Alternative Cooking: Dutch Ovens



ALTERNATIVE COOKING—Dutch Ovens
Dutch Oven CookingTo help you get ready for all the outdoor cooking you do during the summer, we are offering a  series of alternative cooking classes that are taste pleasing alternatives to heating up your kitchen in the summer time.   Each class includes a complete meal—so come have dinner with us and learn how to use each of these stoves.  We will be spotlighting each cooking method on our weekly blog, starting with Dutch ovens:
  • Dutch oven cooking — to replace everything you cook on your range and in your oven
  • Thermal cooking — to give you an on-the-go replacement for your crock pot.
  • Barbeques — how to bake on your barbeque instead of in your kitchen oven.
  • Car Appliances — how to cook while you’re traveling and eliminate fast food stops and eating out and save lots of money and time in the process.
  • Solar cooking — for those hot summer days so you can exchange the sun’s power for your utility bill.

dutch oven sizesDutch ovens are one of the oldest forms of cooking.  Settlers and pioneers relied on Dutch ovens to cook their food over a hearth in their log cabins and on the trail across the plains.  Dutch ovens are made of heavy cast iron and come with a handle for carrying and hanging over a fire.  They come in a  variety of sizes each two inches less in diameter—14, 12 inch, 10, 8, and 6 inch (larger ovens are also available).  They can be  purchased with or without legs.  The style with legs is meant for cooking outdoors over coals and for stacking.  The style without legs is used for baking in a standard kitchen oven, although the ones with legs can be used by fitting the legs through the holes in the wire racks.


USES:  As a cooking source Dutch ovens are wonderful because they can replace the cooking surface and the oven of your kitchen range. The lid can serve as a griddle for pancakes, eggs, bacon, hamburgers, hot dogs etc.  The oven itself without the lid can be used as a frying pan.  With the lid on it serves as a roasting pan for casseroles, roasts and other meat dishes or as an oven for baking biscuits, cookies or cakes.  By placing canning jar rings in the bottom of the oven you can place bread pans or pie tins in the oven and bake them just like you would in your kitchen oven.  The rings elevate the pan high enough for the air to circulate around the pan and keep it from burning on the bottom.  I love Dutch ovens because they don’t need a lot of tending and they are so versatile.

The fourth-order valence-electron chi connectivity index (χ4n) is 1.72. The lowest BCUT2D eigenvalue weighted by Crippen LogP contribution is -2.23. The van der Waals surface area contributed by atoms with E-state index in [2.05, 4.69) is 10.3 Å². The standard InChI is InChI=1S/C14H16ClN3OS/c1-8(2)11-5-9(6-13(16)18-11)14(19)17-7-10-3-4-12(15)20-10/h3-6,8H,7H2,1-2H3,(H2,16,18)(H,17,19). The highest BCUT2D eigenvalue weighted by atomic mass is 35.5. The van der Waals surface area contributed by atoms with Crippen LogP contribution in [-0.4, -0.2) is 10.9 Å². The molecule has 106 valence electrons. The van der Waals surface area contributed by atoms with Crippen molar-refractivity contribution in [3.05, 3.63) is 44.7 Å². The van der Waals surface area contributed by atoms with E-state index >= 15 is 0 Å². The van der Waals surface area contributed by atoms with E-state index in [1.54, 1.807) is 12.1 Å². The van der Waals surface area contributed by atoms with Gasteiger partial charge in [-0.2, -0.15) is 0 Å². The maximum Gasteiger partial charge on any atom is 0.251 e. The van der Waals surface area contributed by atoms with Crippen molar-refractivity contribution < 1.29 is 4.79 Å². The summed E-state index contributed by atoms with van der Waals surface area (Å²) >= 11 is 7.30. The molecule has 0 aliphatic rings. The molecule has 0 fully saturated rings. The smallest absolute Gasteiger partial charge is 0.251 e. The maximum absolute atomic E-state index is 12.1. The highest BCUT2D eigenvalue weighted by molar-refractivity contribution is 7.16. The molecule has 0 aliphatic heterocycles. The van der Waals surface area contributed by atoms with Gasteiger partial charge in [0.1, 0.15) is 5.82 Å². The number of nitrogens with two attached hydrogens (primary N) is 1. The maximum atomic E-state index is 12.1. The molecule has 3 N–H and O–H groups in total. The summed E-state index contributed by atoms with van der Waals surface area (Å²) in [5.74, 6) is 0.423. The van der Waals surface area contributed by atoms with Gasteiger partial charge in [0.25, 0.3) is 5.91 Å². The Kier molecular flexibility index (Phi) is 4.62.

FUEL SOURCES: 
Bio Fuel CookingBIO-FUEL:  Coals for cooking with a Dutch oven can be made by burning bio-fuel (leaves, pine needles, twigs and logs).  If using bio-fuel, let the fire burn until there are red hot coals.  You will need enough coals for a thick layer under the oven and a layer on top of the oven.  Keep adding to the fire in case more fuel is needed to sustain the temperature needed.

Charcoal cookingCHARCOAL:  If you are using the coals on a  surface that can burn, turn a garbage can lid upside down and  balance it on 2”x4”’s.  Fill the lid with sand or dirt.  Cover the dirt with foil to keep the charcoal from absorbing the moisture from the sand.

Volcano StovePROPANE: The volcano grill can also be used to house the Dutch oven during cooking.  It uses  charcoal, propane or wood coals as the heat source.  Because it is elevated on legs it can be placed on a picnic table or other elevated cooking surface.  The ventilation holes in the grill allow  charcoal or wood to ignite quickly and burn hot.

I hope this has given you some ideas on how to use a Dutch oven.  Our hands-on cooking class on June 7, 2018 will teach you how to use the dutch oven to cook an entire meal using the dutch oven as a roaster, oven and griddle.  For more information on other methods of cooking check-out our Alternative Cooking manual and up-coming blogs.

Click here to register for the Dutch Oven class.

Alternative Cooking



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Tags: alternative cooking  dutch oven  thermal cooking  barbeques  car cooking  solar cooking 


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